Skip to comments.SJC will review gun lock ruling - Law at odds with US high court (MA)
Posted on 06/19/2009 3:12:43 PM PDT by neverdem
The states highest court plans to review the constitutionality of a recently challenged state law that requires gun owners to lock their weapons, making it the first test in Massachusetts of a landmark US Supreme Court ruling that Americans have the constitutional right to own guns and stow them as they see fit.
The SJC decided to review the law less than a year after a Lowell District Court judge dismissed firearms charges against a Billerica man whose handicapped son was accused of shooting a BB gun at a neighbor and who then showed police officers where his father kept other unlocked weapons.
The Lowell judge cited the Supreme Courts ruling in dismissing the case against Richard Runyan of Billerica, who in April 2008 was charged with improperly storing a semiautomatic hunting rifle, a 12-gauge shotgun, and a drawer full of ammunition.
Last June, the Supreme Court ruled in District of Columbia vs. Heller that Washington, D.C., which had the nations strictest gun-control laws, could not require gun owners to keep their weapons disassembled and that the Second Amendment provides individuals the right to keep and bear arms for their personal use.
But the court did not indicate whether the Second Amendment supersedes state and local laws, and as a result, it has sparked lawsuits and rulings throughout the country similar to the decision in Lowell District Court.
In a brief to the Supreme Judicial Court filed this month, prosecutors in the Middlesex district attorneys office argue that the Second Amendment applies only to Congress and the federal government. They argue that the Constitution allows states to make their own laws regulating gun ownership and that the Massachusetts Constitution has greater authority in this case.
The SJC has previously affirmed the states gun laws, which require gun owners to be...
(Excerpt) Read more at boston.com ...
Second: "A well regulated Militia, being necessary to the security of a free State, the right of the people to keep and bear Arms, shall not be infringed."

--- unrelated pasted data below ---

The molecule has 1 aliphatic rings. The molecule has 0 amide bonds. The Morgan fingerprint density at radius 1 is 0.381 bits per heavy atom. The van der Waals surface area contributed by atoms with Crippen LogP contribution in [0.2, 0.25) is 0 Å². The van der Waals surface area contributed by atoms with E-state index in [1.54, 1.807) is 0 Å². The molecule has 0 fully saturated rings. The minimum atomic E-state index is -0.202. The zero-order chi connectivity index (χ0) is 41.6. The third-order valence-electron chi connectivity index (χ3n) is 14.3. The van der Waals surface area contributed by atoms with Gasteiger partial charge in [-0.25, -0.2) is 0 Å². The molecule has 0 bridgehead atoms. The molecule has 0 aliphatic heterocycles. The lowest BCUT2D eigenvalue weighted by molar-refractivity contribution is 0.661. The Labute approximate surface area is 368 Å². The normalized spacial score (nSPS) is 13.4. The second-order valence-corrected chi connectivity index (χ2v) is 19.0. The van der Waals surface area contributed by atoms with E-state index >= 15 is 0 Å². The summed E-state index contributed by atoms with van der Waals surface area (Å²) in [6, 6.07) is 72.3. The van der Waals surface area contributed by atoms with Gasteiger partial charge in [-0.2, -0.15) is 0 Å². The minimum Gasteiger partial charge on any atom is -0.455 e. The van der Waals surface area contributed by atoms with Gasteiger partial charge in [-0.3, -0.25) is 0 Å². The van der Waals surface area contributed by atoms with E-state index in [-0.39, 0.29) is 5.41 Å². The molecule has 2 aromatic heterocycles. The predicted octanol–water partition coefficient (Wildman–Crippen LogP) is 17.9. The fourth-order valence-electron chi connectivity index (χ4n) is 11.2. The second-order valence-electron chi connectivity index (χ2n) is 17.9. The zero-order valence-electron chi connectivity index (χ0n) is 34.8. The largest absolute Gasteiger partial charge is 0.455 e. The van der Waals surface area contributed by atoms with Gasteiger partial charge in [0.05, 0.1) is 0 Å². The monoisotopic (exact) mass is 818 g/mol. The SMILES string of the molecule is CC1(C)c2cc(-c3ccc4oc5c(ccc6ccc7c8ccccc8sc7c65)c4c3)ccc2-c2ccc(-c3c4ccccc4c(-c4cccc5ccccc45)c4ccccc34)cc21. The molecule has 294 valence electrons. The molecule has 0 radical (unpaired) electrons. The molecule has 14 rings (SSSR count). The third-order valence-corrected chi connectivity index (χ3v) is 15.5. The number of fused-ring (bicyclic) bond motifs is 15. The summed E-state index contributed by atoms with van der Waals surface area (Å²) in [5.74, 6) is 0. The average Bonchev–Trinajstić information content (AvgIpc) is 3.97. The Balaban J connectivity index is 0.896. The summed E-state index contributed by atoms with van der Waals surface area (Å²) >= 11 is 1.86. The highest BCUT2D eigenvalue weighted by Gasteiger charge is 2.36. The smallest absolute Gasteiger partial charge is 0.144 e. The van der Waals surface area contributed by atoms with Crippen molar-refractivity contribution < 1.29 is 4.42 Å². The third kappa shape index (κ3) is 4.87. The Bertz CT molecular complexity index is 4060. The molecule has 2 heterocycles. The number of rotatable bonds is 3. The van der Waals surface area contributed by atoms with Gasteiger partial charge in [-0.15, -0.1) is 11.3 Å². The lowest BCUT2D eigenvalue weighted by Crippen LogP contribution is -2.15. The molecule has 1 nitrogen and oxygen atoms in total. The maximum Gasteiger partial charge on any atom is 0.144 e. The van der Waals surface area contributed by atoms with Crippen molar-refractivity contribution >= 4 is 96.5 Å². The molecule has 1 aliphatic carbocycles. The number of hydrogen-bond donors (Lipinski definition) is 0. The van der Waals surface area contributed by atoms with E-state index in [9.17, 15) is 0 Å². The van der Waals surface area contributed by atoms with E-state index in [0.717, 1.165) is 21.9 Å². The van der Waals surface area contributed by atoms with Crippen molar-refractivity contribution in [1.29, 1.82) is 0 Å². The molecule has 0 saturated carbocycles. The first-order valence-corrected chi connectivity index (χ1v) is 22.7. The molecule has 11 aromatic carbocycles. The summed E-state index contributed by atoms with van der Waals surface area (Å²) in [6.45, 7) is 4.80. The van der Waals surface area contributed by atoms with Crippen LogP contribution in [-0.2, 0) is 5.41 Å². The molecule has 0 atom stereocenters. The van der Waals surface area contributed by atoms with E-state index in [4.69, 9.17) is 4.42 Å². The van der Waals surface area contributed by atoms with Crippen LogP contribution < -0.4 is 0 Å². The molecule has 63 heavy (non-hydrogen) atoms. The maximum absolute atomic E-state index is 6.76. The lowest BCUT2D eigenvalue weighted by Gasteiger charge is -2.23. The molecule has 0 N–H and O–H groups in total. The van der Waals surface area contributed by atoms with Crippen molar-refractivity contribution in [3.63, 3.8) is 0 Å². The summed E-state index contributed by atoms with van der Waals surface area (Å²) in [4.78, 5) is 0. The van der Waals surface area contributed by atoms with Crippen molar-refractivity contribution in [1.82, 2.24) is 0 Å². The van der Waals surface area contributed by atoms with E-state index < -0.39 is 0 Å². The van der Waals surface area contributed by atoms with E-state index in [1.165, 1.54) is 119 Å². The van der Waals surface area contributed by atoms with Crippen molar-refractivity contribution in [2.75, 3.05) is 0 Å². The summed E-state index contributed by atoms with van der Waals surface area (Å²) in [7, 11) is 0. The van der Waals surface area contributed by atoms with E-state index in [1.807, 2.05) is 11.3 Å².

Sounds like the protection of gun rights are just as absolute as those of free speech and religion.
Just like with the First Amendment, the right to privacy, etc.
No inconsistencies here.
No, it sounds like they are MORE absolute.
My pistol instructor tells me that some trigger locks can make the gun go off if accidentally dropped.
I figure that trigger locks are something like a tax on the weapon. I pay for it as part of the purchase and then, knowing it’s of no use to me, I throw it away.
The issue here should be failure to keep a mentally incompetent dependent supervised and secure. If the young man's intellect and impulse control are this deficient, his legal guardians shouldn't be letting him run around unsupervised. He could set fires, push a toddler into a swimming pool, or run in front of a truck. In all likelihood, there had been previous incidents in which people saw this young man unsupervised and doing something potentially unsafe for himself or others. THAT is when police should have been called, and legal taken, and appropriate intervention made, and then the shooting incident most likely would never have happened.
So, they’re saying that states can restrict speech and expression of religion, the right to assemble, the right to privacy in the papers and belongings, etc., and protection against unreasonable search and seizure, negate the right to a speedy trial and due process and to not give statements or other evidence against their own interests, and so on?
Or would the 2A be the ONLY amendment defining a right that can be curtailed by a state? If so, what is the language in the constitution or the Bill of Rights that specifies that the 2A is the ONLY amendment that can be abridged by states?
The 2nd is EVEN MORE absolute! FYI: There is no NEED for the Supremes to consider 2nd Amendment Incorporation! FACT: The 2nd Amendment is SELF-incorporated to all government entities at every level. It is MORE ABSOLUTE than the 1st Amendment, or any of the others, because the wording forbids not only CONGRESS, but ANYONE from infringing on it. The 1st says Congress shall make no law.... The 2nd say shall NOT be infringed! Period! End of debate!
Read the comment just uder yours.
Yeah, true, thanks. But my point was that it is beyond absurd for only the 2A to be considered subject to individual state restrictions, but not the rest of the amendments in the BoR.
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Thanks for the ping!
Might as well be a rock or a hammer.
Rock locks has a nice ring to it, though.